Merely allowing one of the prior art speakerphone alerting mechanisms to be used at all times, regardless of whether the set is on-hook or off-hook, does avoid some disadvantages, only to replace them with new ones. On one hand, use of the prior art off-hook mechanism at all times requires the set to be able to respond to voice signal-type alerting signals while it is on-hook-no easy or inexpensive task. On the other hand, use of the prior art on-hook mechanism at all times creates the problems set forth at the beginning of this discussion. Moreover, these problems are especially acute for telephone station sets that use the speakerphone to generate the audible alerting signal. In the speakerphone, the loudspeaker and the microphone are located in close proximity to each other, very much closer than is typically the case between a conventional telephone station set ringer and a microphone of the station set when the set is off-hook. Consequently, the speakerphone loudspeaker-generated alerting signals more readily and more strongly affect the speakerphone microphone and cause more interference, annoyance, and disruption thereby, than would typically be true of non-speakerphone generated alerting signals.
The invention is directed to solving these and other problems and disadvantages of the prior art. Generally according to the invention, a telecommunications station set, such as a telephone station set, generates outgoing signals and receives incoming signals, and includes an arrangement for generating audible alerting signals both when the set is on-hook and when it is off-hook and whose volume depends on the activity states of lines that carry the outgoing and incoming signals. The arrangement includes means for generating audible alerting signals, and means for controlling the volume of the audible alerting signals as a function of the strengths of the outgoing and the incoming signals.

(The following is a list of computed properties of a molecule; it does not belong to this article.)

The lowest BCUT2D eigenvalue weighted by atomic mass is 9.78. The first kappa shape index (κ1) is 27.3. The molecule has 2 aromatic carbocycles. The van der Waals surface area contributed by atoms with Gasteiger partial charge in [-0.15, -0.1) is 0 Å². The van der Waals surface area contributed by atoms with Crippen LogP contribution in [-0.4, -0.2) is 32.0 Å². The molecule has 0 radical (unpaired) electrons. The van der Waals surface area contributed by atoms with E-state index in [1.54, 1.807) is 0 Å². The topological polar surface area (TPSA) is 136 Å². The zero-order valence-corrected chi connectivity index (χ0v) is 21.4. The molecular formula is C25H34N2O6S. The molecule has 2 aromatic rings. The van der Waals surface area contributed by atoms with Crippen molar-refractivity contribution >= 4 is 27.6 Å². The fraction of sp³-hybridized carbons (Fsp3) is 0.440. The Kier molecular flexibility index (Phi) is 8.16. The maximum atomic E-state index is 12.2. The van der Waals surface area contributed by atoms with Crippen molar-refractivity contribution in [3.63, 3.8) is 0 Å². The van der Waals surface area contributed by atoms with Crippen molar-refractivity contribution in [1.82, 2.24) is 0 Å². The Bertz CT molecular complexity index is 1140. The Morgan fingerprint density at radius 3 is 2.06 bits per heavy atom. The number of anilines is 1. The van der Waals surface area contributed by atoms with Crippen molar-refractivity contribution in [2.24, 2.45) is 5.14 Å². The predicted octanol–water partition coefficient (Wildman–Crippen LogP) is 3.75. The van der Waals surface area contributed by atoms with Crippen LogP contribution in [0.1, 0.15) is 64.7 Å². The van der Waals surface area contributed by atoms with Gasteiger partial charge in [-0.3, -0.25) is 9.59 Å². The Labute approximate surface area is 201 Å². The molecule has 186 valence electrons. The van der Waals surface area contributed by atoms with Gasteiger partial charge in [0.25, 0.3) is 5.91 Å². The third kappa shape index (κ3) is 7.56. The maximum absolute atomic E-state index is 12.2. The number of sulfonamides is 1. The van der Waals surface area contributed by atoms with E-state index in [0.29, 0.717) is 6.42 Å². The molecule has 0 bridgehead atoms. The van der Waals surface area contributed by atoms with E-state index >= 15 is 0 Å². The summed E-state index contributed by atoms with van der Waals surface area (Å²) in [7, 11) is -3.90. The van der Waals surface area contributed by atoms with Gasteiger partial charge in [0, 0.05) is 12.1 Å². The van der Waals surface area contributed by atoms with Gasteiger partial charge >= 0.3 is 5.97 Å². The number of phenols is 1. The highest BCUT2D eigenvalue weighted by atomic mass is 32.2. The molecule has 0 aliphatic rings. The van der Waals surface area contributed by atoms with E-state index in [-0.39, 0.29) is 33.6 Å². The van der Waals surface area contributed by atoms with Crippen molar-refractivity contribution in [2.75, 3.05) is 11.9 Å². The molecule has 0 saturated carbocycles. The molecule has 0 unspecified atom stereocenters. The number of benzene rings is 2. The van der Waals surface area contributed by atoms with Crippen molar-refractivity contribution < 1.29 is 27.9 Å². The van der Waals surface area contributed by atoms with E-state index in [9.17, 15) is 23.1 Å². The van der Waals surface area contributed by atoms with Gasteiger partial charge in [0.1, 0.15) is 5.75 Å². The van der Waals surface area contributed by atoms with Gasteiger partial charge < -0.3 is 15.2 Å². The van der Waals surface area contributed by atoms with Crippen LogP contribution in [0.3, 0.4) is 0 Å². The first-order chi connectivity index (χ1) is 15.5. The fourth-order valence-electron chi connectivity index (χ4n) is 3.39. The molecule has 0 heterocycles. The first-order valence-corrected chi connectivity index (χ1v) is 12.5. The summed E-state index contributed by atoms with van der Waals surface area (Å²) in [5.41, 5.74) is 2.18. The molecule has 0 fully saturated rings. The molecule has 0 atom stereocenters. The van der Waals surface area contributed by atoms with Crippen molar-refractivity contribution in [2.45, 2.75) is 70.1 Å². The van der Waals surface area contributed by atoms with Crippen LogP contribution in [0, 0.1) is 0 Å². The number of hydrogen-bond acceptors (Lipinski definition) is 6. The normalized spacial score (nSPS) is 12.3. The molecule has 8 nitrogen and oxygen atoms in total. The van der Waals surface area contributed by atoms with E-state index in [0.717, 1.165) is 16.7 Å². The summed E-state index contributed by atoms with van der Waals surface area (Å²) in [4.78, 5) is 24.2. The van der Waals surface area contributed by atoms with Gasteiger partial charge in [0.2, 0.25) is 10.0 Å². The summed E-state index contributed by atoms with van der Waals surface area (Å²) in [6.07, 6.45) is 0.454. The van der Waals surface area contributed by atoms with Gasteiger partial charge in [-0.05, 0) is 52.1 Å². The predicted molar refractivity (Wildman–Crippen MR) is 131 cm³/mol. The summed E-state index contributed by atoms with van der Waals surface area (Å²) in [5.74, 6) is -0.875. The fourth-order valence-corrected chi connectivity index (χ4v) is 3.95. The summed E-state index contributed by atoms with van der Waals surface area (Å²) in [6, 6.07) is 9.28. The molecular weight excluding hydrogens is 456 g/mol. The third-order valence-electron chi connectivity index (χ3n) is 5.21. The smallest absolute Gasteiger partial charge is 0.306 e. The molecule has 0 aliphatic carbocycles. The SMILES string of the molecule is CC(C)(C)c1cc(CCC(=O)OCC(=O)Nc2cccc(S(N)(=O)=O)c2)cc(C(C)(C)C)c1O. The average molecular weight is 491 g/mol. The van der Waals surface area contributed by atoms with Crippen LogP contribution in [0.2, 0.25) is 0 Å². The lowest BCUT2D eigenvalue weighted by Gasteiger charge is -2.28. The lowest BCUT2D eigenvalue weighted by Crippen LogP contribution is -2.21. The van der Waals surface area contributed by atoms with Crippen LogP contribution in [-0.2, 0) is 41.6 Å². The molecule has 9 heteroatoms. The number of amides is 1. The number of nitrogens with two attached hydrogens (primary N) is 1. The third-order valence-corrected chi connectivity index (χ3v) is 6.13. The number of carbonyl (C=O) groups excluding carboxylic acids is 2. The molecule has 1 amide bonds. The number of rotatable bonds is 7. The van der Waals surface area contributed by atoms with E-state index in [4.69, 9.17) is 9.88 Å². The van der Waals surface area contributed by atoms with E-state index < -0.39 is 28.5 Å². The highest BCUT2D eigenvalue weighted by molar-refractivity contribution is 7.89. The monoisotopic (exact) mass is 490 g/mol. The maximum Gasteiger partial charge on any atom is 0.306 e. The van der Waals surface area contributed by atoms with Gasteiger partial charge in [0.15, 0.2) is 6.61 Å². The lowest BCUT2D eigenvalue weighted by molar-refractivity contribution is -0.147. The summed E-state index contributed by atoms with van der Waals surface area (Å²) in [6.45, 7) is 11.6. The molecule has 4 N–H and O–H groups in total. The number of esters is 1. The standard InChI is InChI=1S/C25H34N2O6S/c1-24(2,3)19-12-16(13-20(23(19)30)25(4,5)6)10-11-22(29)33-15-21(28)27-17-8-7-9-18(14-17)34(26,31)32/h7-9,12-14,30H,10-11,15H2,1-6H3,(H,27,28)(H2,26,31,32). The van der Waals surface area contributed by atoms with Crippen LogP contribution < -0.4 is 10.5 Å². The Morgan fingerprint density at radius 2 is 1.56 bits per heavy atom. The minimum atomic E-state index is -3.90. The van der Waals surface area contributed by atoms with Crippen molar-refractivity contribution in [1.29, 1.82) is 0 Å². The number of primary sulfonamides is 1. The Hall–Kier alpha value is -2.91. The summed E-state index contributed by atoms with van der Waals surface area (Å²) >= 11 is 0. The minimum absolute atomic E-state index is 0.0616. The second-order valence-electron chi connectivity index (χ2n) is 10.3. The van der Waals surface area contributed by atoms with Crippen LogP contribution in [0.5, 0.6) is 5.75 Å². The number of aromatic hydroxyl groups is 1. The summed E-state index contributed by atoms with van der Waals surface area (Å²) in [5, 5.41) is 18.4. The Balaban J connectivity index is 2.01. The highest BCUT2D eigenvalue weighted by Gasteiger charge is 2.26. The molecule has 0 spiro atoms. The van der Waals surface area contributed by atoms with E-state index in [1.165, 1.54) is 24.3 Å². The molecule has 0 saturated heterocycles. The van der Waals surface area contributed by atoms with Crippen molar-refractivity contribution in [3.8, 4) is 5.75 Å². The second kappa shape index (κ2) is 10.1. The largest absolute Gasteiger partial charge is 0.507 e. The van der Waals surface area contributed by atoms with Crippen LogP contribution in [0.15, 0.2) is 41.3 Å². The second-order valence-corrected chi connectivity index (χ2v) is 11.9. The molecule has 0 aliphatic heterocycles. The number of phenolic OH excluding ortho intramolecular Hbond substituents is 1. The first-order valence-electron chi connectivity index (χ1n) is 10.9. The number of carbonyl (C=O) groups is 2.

Specifically according to an aspect of the invention, the telecommunication station set uses the same arrangement to produce audible alerting signals (e.g., ringing signals) both while it is on-hook and while it is off-hook, and controls the volume of the produced audible alerting signals in accordance with speakerphone control states. The set includes a speakerphone loudspeaker or some other means for converting received alerting signals (e.g., ringing signals) into audible alerting signals. The set also includes an arrangement that responds to communications signals received by the station set by generating a plurality of speakerphone control state signals, e.g., signals indicative of individual ones of speakerphone idle, listening, and talking states. Illustratively, this arrangement is the speakerphone control circuit itself. The set further includes an alert-signal generating arrangement that supplies the alerting signals to the loudspeaker or other signal conversion means, while the station set is on-hook and also while the station set is off-hook, for conversion into audible alerting signals. Significantly, the alert-signal generating arrangement is responsive to the speakerphone control state signal generating arrangement: when the latter generates a first control state signal, representative of, e.g., a speakerphone talking state, the former supplies alerting signals convertible into first audible alerting signals having a volume, e.g., a normal or loud volume; when the latter generates a second control state signal, representative of, e.g., a speakerphone listening state, the former supplies alerting signals convertible into second audible alerting signals having a volume different from the volume of the first audible alerting signals, e.g., an attenuated or low volume.